[hu]bs khaza'in al-silah bi-thaghr [al-iskanda]riyya ayyam al-a[mir] ...
'Donated to the armoury at the frontier city of Alexandria during the time of al-Amir ...'
This magnificent fourteenth century Crusader sword pertains to a group of European examples deposited in the Mamluk arsenal of Alexandria. The majority of these, as Ludvik Kalus notes, were donated during the fourteenth and fifteenth centuries, and are mostly of typical form, with long double-edged blades, straight cross-guards and disc-shaped or wheel pommels (L. Kalus, 'Donations pieuses d'épées médiévales à l'arsenal d'Alexandrie', Revue des Études Islamiques, vol.I, Paris, 1982 (1991), p.1-174).
Though their original provenance is disputed, it has been suggested that they were taken in the aftermath of the final crusader attack on Alexandria, which was led by King Peter I in 1365. In any case, the presence of such weapons in the city is noted in a report by Guillebert de Lannoy. In 1422, travelling from Burgundy to procure information for a possible crusade, de Lannoy wrote: 'They have [at Alexandria] a house full of antique armour of the Christians; and all the modern which is presented to the Sultan, or won by him from the Christians, is deposited there' (Guillebert de Lannoy, 'A Survey of Egypt and Syria, undertaken in the year 1422, by Sir Gilbert de Lannoy', Rev. John Webb (tr.), in Archaelogia: or, Miscellaneous Tracts relating to Antiquity, vol. XXI, 1827, p.369).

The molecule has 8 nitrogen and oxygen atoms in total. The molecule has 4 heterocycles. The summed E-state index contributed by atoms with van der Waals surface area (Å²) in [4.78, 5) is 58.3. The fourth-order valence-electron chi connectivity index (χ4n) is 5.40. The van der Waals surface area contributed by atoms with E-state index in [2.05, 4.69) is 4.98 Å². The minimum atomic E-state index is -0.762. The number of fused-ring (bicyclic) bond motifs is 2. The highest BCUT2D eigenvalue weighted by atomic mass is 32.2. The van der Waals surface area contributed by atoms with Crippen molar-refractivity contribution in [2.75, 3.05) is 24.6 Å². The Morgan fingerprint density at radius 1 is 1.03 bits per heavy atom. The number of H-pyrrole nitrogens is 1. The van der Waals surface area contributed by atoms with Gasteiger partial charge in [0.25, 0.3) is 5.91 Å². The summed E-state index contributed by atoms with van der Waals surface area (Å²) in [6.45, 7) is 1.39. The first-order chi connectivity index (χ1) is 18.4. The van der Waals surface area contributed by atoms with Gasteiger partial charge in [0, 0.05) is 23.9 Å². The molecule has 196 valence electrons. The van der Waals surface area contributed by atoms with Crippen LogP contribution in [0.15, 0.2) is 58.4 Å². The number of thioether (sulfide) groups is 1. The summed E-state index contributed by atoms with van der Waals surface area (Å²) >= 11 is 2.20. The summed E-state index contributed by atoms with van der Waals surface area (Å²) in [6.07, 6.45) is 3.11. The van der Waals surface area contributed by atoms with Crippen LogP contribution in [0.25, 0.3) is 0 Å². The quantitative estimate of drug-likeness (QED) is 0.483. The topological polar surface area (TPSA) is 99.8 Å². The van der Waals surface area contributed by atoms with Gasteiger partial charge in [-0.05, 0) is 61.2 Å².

Characteristically similar to the swords published by Kalus, the current lot falls under a sub-group of models with long grips, most of them now at the Military Museum in Istanbul (see D. Alexander, 'European Swords in the Collections of Istanbul Part I: Swords from the Arsenal of Alexandria', in Waffen und Kostümkunde, vol.27, 1985, pp.81-118). Its inscription, engraved on the forte, is only partly legible and the name following the word "a[mir]" cannot be authoritatively deciphered. It is important, however, to note that a very similar sword has been interpreted as bearing the name of Amir Faris al-Muhammad and is one of three Alexandria Arsenal examples now housed at Leeds Castle. Nonetheless, no other related inscriptions with the name Faris are recorded by Kalus in his article (Kalus, op.cit., 1982).
Attention can also be drawn to the gold inlaid maker's mark, which is also visible on the forte and could suggest that the blade is of German origin. Yet the possibility of Italian manufacture must not be dismissed, as a similar knightly sword with an analogous grip now in the Nasser D. Khalili Collection in London is considered to have probably been made in Milan (see D. Alexander, The Arts of War, London, 1992, no.31, pp.76-8).
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